Hundreds of veterans and their families watched as officials unveiled the Gold Star Families Memorial, a tribute to those whose sons, daughters and relatives died in combat.
The structure, revealed Wednesday, was the newest addition to Patriots Park on the campus of College of the Ozarks in Point Lookout.
Ryan Manion, whose brother was killed 10 years ago to sniper fire in Iraq, said she hopes her fellow Gold Star families come to know the joy, peace and resilience that comes with heeling.
“I hope you find strength in efforts like this that memorialize our loved ones, and that you too commit to carrying on your loved ones legacy by channeling the character and leadership that they stood for.”
Today, the Travis Manion Foundation aims to empower veterans and families of the fallen to develop character in future generations. The memorial, Manion says, helps in that quest.
“It connects us with one another. It reminds us that others know our sacrifice. That others have wrestled with and ultimately prevailed over that sense of loss and pain.”
Since losing her brother, Manion says she often thinks about the man Travis would be if he had survived.
“If he were here today, I feel confident that he would want nothing more than to honor those that were lost in these global wars on terror, and that he would make every effort to serve the families that sacrificed so much,” said Manion.
Missouri Gov. Eric Greitens, who served with Manion in the U.S. Navy, said during the keynote address that thinking of those whose lives were cut short “makes us wanna live better, to laugh harder, and to give more.”
“So many of the families who are here today – they know what this feels like. Because they have inherited – but I would say too all of us have inherited their unfinished business. What keeps us going is this; they would want us to keep living, keep striving, keep building,” said Greitens.
Greitens adds that while these fallen soldiers are often referred to as heroes, it’s important to note what made them human.
“We didn’t love our fallen brethren as heroes, we love them as people. Let’s still keep them alive as people. Now if we do that then we can remember that we do – as imperfect as we are – we have the possibility of being heroic ourselves. And that’s how they would have wanted it.”
The Gold Star Families Memorial, as the plaque adjacent to it reads, honors “those who have lost family members who died while in service to our country, preserves the memory of the fallen, and stands as a stark reminder that freedom is not free.”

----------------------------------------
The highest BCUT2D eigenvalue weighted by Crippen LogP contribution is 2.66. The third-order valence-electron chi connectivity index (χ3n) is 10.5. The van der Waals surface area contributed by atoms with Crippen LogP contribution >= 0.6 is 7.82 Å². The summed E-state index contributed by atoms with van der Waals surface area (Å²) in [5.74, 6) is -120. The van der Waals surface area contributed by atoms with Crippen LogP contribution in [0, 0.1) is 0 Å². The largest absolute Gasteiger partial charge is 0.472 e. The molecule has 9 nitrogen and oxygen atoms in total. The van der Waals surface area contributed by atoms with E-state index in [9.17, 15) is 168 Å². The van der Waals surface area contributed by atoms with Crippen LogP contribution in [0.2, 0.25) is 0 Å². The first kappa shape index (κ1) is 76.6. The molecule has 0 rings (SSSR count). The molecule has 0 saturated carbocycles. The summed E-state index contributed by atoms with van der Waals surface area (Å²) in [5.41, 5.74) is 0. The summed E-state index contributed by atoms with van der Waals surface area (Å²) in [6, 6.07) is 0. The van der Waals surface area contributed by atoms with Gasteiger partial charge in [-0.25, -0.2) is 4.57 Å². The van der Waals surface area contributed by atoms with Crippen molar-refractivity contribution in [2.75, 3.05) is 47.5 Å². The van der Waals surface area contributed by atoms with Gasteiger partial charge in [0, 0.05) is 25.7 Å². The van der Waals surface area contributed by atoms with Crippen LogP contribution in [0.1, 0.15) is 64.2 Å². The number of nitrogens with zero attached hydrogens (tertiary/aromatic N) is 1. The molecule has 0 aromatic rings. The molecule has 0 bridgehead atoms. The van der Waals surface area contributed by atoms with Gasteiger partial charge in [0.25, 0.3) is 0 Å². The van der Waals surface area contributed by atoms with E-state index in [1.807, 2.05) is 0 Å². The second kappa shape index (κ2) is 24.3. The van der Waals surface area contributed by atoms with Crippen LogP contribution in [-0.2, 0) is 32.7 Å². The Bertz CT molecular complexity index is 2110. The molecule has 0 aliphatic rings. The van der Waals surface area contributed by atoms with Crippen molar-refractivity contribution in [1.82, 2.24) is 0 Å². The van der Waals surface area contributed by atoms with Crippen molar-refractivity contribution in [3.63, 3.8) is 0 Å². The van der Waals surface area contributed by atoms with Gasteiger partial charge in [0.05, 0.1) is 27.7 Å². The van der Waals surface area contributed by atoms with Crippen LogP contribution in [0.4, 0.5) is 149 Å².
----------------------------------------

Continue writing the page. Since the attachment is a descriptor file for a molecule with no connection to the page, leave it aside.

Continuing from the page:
The monument is made up of four panels, two of which join to form the shape of a silhouette of a saluting soldier. On the back, across the panels, are scenes depicting homeland, family, patriots, and sacrifice.
Rodney Swope, an Army veteran who served during the Vietnam War, traveled to Wednesday’s ceremony from Springfield. His cousin’s name appears on the wall dedicated to Missourians lost during Vietnam, another monument at C of O’s Patriot’s Park.
“We were over there at the same time. He was killed and I brought his body home to his mom. And there were several other people from Warrensburg, Missouri that I went to school that’s on the wall as well,” said Swope.
He called the Gold Star Families ceremony “emotional,” and being one of those family members is something he thinks about every day.
“It’s a changed world,” said Swope, contrasting the poor treatment of returning veterans from Vietnam to the support they receive today.
Saluting the fallen and honoring past and present veterans has been a tradition at College of the Ozarks. President Dr. Jerry Davis made that point in delivering his opening remarks, noting Patriots Park will add two more monuments – making six total - in the near future, honoring veterans of the wars in Korean and Iraq and Afghanistan.
“It’s all part of the college being intentional about its patriotic goals and taking the leadership role which we would like to see other institutions follow,” Davis said.
Wednesday’s event began by the seating of some 30 Gold Star Families, each handing over a red rose upon entry to represent their fallen hero. The roses were displayed on stage throughout the ceremony. Pictures of those soldiers were later shown on screen to the selection “I Will Rise,” performed by College of the Ozarks Chorale.
Other veteran speakers included Col. Woody Williams, Medal of Honor recipient from action at Iwo Jima during World War II; fellow WWII veteran Dr. E. Bruce Heilman, Chancellor of the University of Richmond; and C of O alumnus and Ret. Gen. Terrance R. Dake, United States Marine Corps.